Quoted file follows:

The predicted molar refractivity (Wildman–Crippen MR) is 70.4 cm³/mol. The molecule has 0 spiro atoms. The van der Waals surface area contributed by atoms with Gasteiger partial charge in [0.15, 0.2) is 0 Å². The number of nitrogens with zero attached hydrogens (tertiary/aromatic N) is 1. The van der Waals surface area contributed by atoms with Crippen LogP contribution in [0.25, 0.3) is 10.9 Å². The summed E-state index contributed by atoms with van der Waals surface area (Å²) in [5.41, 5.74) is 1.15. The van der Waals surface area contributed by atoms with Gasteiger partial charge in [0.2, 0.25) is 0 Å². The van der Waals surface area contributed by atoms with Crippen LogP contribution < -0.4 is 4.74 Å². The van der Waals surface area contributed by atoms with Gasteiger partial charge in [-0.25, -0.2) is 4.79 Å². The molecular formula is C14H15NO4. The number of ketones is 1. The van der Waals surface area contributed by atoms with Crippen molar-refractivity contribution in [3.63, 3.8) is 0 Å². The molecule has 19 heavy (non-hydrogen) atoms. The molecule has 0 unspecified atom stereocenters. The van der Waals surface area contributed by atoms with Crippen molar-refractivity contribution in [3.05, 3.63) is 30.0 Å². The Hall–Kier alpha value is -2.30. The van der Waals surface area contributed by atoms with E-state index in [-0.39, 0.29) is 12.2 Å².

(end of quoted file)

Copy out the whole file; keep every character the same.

The predicted molar refractivity (Wildman–Crippen MR) is 70.4 cm³/mol. The molecule has 0 spiro atoms. The van der Waals surface area contributed by atoms with Gasteiger partial charge in [0.15, 0.2) is 0 Å². The number of nitrogens with zero attached hydrogens (tertiary/aromatic N) is 1. The van der Waals surface area contributed by atoms with Crippen LogP contribution in [0.25, 0.3) is 10.9 Å². The summed E-state index contributed by atoms with van der Waals surface area (Å²) in [5.41, 5.74) is 1.15. The van der Waals surface area contributed by atoms with Gasteiger partial charge in [0.2, 0.25) is 0 Å². The van der Waals surface area contributed by atoms with Crippen LogP contribution < -0.4 is 4.74 Å². The van der Waals surface area contributed by atoms with Gasteiger partial charge in [-0.25, -0.2) is 4.79 Å². The molecular formula is C14H15NO4. The number of ketones is 1. The van der Waals surface area contributed by atoms with Crippen molar-refractivity contribution in [3.63, 3.8) is 0 Å². The molecule has 19 heavy (non-hydrogen) atoms. The molecule has 0 unspecified atom stereocenters. The van der Waals surface area contributed by atoms with Crippen molar-refractivity contribution in [3.05, 3.63) is 30.0 Å². The Hall–Kier alpha value is -2.30. The van der Waals surface area contributed by atoms with E-state index in [-0.39, 0.29) is 12.2 Å².